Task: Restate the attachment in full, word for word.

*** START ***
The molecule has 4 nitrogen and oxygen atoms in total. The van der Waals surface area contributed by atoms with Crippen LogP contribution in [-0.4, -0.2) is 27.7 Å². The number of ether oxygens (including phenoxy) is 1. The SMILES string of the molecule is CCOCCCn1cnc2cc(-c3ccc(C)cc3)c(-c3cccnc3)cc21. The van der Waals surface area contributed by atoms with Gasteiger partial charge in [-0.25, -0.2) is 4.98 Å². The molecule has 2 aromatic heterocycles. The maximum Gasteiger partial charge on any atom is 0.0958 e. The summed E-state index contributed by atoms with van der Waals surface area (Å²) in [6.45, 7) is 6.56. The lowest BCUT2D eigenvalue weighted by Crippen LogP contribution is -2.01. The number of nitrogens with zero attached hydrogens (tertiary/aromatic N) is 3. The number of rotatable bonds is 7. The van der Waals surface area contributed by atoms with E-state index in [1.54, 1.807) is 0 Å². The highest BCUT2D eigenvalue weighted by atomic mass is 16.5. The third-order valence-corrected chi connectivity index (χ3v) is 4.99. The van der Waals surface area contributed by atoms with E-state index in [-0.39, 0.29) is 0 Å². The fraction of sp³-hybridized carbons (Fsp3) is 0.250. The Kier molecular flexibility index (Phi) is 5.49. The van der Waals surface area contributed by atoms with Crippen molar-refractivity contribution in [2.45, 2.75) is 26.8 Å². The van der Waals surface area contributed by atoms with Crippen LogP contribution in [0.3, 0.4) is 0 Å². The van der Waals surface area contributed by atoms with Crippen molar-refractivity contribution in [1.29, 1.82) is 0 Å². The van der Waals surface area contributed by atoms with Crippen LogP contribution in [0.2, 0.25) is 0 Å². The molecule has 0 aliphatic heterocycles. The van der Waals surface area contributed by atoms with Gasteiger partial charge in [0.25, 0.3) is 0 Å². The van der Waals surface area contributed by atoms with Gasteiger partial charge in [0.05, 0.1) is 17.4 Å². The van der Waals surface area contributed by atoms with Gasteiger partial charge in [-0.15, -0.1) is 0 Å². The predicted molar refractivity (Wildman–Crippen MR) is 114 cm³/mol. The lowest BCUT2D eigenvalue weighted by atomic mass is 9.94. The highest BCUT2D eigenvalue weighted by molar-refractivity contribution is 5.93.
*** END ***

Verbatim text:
The molecule has 4 nitrogen and oxygen atoms in total. The van der Waals surface area contributed by atoms with Crippen LogP contribution in [-0.4, -0.2) is 27.7 Å². The number of ether oxygens (including phenoxy) is 1. The SMILES string of the molecule is CCOCCCn1cnc2cc(-c3ccc(C)cc3)c(-c3cccnc3)cc21. The van der Waals surface area contributed by atoms with Gasteiger partial charge in [-0.25, -0.2) is 4.98 Å². The molecule has 2 aromatic heterocycles. The maximum Gasteiger partial charge on any atom is 0.0958 e. The summed E-state index contributed by atoms with van der Waals surface area (Å²) in [6.45, 7) is 6.56. The lowest BCUT2D eigenvalue weighted by Crippen LogP contribution is -2.01. The number of nitrogens with zero attached hydrogens (tertiary/aromatic N) is 3. The number of rotatable bonds is 7. The van der Waals surface area contributed by atoms with E-state index in [1.54, 1.807) is 0 Å². The highest BCUT2D eigenvalue weighted by atomic mass is 16.5. The third-order valence-corrected chi connectivity index (χ3v) is 4.99. The van der Waals surface area contributed by atoms with E-state index in [-0.39, 0.29) is 0 Å². The fraction of sp³-hybridized carbons (Fsp3) is 0.250. The Kier molecular flexibility index (Phi) is 5.49. The van der Waals surface area contributed by atoms with Crippen molar-refractivity contribution in [2.45, 2.75) is 26.8 Å². The van der Waals surface area contributed by atoms with Crippen LogP contribution in [0.3, 0.4) is 0 Å². The van der Waals surface area contributed by atoms with Crippen molar-refractivity contribution in [1.29, 1.82) is 0 Å². The van der Waals surface area contributed by atoms with Crippen LogP contribution in [0.2, 0.25) is 0 Å². The molecule has 0 aliphatic heterocycles. The van der Waals surface area contributed by atoms with Gasteiger partial charge in [0.25, 0.3) is 0 Å². The van der Waals surface area contributed by atoms with Gasteiger partial charge in [0.05, 0.1) is 17.4 Å². The van der Waals surface area contributed by atoms with Gasteiger partial charge in [-0.15, -0.1) is 0 Å². The predicted molar refractivity (Wildman–Crippen MR) is 114 cm³/mol. The lowest BCUT2D eigenvalue weighted by atomic mass is 9.94. The highest BCUT2D eigenvalue weighted by molar-refractivity contribution is 5.93.